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We got up early in the morning and packed a lunch. Loading into the van, our kids were sleepy and dazed. We began driving and the day began slowly and still. Three hours on the road, and our day would begin. With a tight budget, our family could not plan long weeks away together. However, putting together a day trip was well within our means. Lasting summer memories are a precious gift for kids, so off we were headed to someplace new! This day trip would incorporate historical sites, a picnic lunch, and a couple of hours at our state fair. While all of it happened in one whirl-wind day, the memories we made are rich. Day trips rescued our summer from boredom and complaints by adding some adventure throughout those months.

When we remember that trip together, our children tell tales that make us smile. They have held tight to the lessons learned in locations rich with history. They remember each thing we saw and what we discussed together. They tell about the park we stumbled upon that not only gave us a relaxing place to rest and eat but helped us to learn more about what has happened in our state in decades past. Our kids still talk about the state fair with enthusiasm and joy. We rode carnival rides and saw a life-size cow made of butter and discovered many things about farming and animals that are not a part of our daily lives. To hear them describe our trip, you would think we had enjoyed an easy week away. This is the wonderful thing about kids; it is not so much the hours they count as the life you lived within them. We lived a lot of life on that day together. And the memory of it all remains a part of our journey together.

As we drove home, we read devotions together and listened to some Christian music and our children relaxed until they fell asleep. We carried them inside and put them to bed and while we did not sleep even one night away, it felt like we experienced so much. We found time to be together and time to discover more about God’s world. We found time to learn and share and create a memory that was affordable and accessible to us.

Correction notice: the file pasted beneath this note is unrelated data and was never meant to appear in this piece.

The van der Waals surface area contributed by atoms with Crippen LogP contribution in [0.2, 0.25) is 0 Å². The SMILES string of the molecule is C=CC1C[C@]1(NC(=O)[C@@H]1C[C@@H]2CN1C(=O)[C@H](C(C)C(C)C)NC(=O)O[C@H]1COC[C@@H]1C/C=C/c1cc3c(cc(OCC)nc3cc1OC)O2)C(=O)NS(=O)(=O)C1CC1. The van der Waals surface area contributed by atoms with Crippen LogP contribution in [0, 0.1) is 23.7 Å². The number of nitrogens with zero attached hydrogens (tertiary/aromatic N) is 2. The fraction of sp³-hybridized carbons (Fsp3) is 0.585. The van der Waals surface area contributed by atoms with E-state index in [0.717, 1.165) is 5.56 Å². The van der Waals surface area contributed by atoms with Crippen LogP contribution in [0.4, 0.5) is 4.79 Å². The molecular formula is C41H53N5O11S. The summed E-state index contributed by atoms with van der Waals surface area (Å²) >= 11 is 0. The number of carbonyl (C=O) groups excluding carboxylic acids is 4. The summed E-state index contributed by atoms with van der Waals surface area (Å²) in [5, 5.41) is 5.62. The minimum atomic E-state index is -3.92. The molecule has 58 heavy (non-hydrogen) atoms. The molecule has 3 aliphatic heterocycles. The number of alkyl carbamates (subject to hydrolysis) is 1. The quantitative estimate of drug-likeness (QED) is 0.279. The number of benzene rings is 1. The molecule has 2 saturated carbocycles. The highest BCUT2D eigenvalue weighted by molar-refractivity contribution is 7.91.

Mark 6:30-32 says, "The apostles returned to Jesus and told him all that they had done and taught. And he said to them, 'Come away by yourselves to a desolate place and rest a while.' For many were coming and going, and they had no leisure even to eat. And they went away in the boat to a desolate place by themselves." Time away is important to revive our spirits. God gave us our families as a gift to treasure and care for. What might be ways for your family to spend time away enjoying each other?

  • Watch your paper for local festivals and activities.
  • Explore activities at your local library or community center.
  • Check out the free days at your area museums.
  • Plan a camping trip in your own backyard.
  • Plan outings to community parks.
  • Explore a new path on a bike ride or nature hike.

The important thing is not where you go or what activity you pursue, but taking the time to invest in God and in one another. And as we walk together through the summer, I want to remember that planning a day away with our family can help make the most of the time and resources we have. It can help to save the summer from long, still days when our kids complain about having little to do. Planning an excursion to some place new--a nature preserve, a historical location, a state park or fair--can offer a shared experience that builds lasting memories that we and our children can share.

And it only takes a day, though the memories last far longer.

 

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